The COVID-19 outbreak caught many organizations by surprise. In a matter of weeks, companies went from “business as usual” to, with a few “essential” exceptions, being forced to either close or allow telework in order to slow the spread of the pandemic. While some organizations had a telework policy in place, this was not true for all of them. Supporting a mostly or wholly remote workforce required these organizations to provide employees with the ability to connect securely to the corporate network from their residences.
In many cases, organizations addressed this need by deploying virtual private networks (VPNs). However, the computational requirements of decrypting VPN traffic are extremely high. The need to scale operations to support thousands of remote employees means that many businesses should give serious consideration to VPN alternatives.
Impacts Of The COVID-19 Outbreak
Being forced to transition large numbers of employees to remote work forced several changes in how these organizations performed daily operations. One of these changes was a shift from in-person meetings to using online collaboration platforms, such as Zoom, Microsoft Teams, WebEx, and GoToMeeting. While many organizations adapt rapidly to this need for online collaboration, it created significant strain on the video conferencing platforms and, especially in the case of Zoom, resulted in security and privacy concerns.
The other major impact of the shift to a remote workforce was additional strain on an organization’s existing VPN capabilities. In the past, inbound VPN connections to an organization’s network would have been largely non-existent (if no work from home policy was in place) or were used by a maximum of about 20% of the workforce at any one time. During the COVID-19 pandemic, 80% or more of the organization’s workforce could be expected to be using the VPN at any time during business hours.
Limitations Of VPN Scalability
This sudden increase in VPN usage creates significant challenges for the organization’s infrastructure on the corporate network. By design, VPNs are a point-to-point connection. The purpose of the VPN software on the client and server devices is to create an encrypted tunnel that carries the traffic between the two endpoints. This ensures the confidentiality of the information in transit and provides the user with the same experience as if they were directly connected to the corporate network.
The problem with this point-to-point model is that it does not scale well. Each new user connected to the corporate network via a VPN requires its own VPN connection. This is another connection that the organization’s VPN aggregator must maintain and perform decryption of outbound traffic and encryption of inbound traffic.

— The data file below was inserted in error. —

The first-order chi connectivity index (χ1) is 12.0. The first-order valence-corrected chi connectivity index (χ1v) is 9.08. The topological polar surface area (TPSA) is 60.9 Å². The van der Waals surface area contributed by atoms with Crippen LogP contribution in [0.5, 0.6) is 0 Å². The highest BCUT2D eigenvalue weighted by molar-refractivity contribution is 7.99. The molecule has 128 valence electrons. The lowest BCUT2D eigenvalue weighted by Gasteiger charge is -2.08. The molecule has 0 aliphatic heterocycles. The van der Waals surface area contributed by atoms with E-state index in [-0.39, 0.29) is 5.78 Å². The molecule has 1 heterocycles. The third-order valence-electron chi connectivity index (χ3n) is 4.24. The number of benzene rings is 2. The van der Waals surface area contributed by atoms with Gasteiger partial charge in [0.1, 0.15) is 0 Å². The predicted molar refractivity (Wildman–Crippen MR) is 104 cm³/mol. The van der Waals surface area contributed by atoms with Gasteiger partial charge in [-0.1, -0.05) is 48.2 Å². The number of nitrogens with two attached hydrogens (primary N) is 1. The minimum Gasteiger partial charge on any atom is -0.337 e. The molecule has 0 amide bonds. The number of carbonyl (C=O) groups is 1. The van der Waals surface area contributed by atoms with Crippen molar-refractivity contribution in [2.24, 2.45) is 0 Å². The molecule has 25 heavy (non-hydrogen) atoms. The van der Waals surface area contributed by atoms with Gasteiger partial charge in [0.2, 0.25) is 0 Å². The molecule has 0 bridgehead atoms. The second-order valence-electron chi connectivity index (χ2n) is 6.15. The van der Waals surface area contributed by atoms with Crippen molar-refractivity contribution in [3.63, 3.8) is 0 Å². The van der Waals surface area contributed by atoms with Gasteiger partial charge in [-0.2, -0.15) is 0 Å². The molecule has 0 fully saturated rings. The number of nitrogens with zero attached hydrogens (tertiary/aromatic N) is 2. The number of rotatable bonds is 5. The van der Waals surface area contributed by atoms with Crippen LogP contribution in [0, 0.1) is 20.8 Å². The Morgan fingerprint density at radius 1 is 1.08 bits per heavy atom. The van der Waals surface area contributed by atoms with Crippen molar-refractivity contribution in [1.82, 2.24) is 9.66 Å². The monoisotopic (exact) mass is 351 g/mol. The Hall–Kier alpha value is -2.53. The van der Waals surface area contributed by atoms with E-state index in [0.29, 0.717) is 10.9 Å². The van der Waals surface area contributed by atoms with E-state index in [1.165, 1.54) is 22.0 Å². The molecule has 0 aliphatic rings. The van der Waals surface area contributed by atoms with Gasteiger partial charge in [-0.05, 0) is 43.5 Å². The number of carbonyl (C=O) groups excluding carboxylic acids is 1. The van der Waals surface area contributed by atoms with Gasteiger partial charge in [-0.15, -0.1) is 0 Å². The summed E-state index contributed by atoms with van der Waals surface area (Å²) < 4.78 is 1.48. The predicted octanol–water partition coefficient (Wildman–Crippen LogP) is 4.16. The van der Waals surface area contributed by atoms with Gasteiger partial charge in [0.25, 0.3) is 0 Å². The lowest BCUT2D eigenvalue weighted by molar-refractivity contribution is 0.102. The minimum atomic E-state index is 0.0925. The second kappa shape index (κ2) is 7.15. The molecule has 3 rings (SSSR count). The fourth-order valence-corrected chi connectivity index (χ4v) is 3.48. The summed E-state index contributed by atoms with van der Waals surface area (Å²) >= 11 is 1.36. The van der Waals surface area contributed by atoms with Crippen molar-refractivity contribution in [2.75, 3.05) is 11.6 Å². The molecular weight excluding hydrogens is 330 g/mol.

However, the additional workload associated with an increase in VPN connections is not limited to the VPN aggregator on the enterprise network. Under normal operations, when employees are directly connected to the enterprise network, a high percentage of traffic is internal to the corporate network.
This includes accessing network file shares, databases, etc. All of this traffic that is internal to the network never passes through the network perimeter and is not scanned by the perimeter firewall.
The same cannot be said of the same traffic when routed over a VPN. All of an employee’s business traffic, whether intended for internal systems, cloud deployments, or the public Internet, is routed over their VPN connection. This means that the VPN aggregator must process all this traffic and that the network firewall should inspect it for potentially malicious content. As a result, the load on an organization’s perimeter defenses is much higher.
SD-WAN As A VPN Alternative
VPN connectivity is an unscalable solution to organizations’ need to provide secure connectivity between remote workers and the enterprise network. Software-defined wide area networking (SD-WAN) provides a more scalable alternative to VPNs, enabling organizations to implement effective business continuity plans in the face of unforeseen circumstances, such as the COVID-19 outbreak.
SD-WAN is designed to move security to the network edge by deploying SD-WAN appliances, with integrated security features such as next-generation firewalls (NGFWs) and secure web gateways (SWGs), at the network edge. Users connect directly via these appliances, which perform security scanning and optimized routing.
This reduces load on the corporate infrastructure by routing Internet-bound traffic directly to its destination, rather than sending it to the corporate network for inspection. As business use of cloud-based services increases, this dramatically decreases load on an organization’s perimeter defenses.
Deploying SD-WAN appliances in the cloud provides additional benefits for network performance and scalability. While physical SD-WAN appliances may be limited to an organization’s geographic footprint, cloud-based SD-WAN can leverage the existing geographic distribution of cloud services.
This distribution can decrease network latency for SD-WAN users by allowing them to connect directly to a nearby SD-WAN point of presence (PoP). After inspection, their traffic can be routed over dedicated, Tier-1 links to its destination. In the case of cloud-bound traffic, this dramatically decreases latency since traffic no longer needs to be routed through the corporate network for inspection before being forwarded to its destination.
Achieving Secure, Scalable Connectivity With SD-WAN
Incidents like the COVID-19 pandemic underscore the importance of a business implementing a business continuity plan that addresses the possibility of supporting a mostly or wholly remote workforce. As many organizations have discovered, VPN is not a very scalable solution for this problem. SD-WAN provides a secure and much more scalable alternative to the corporate VPN for teleworkers.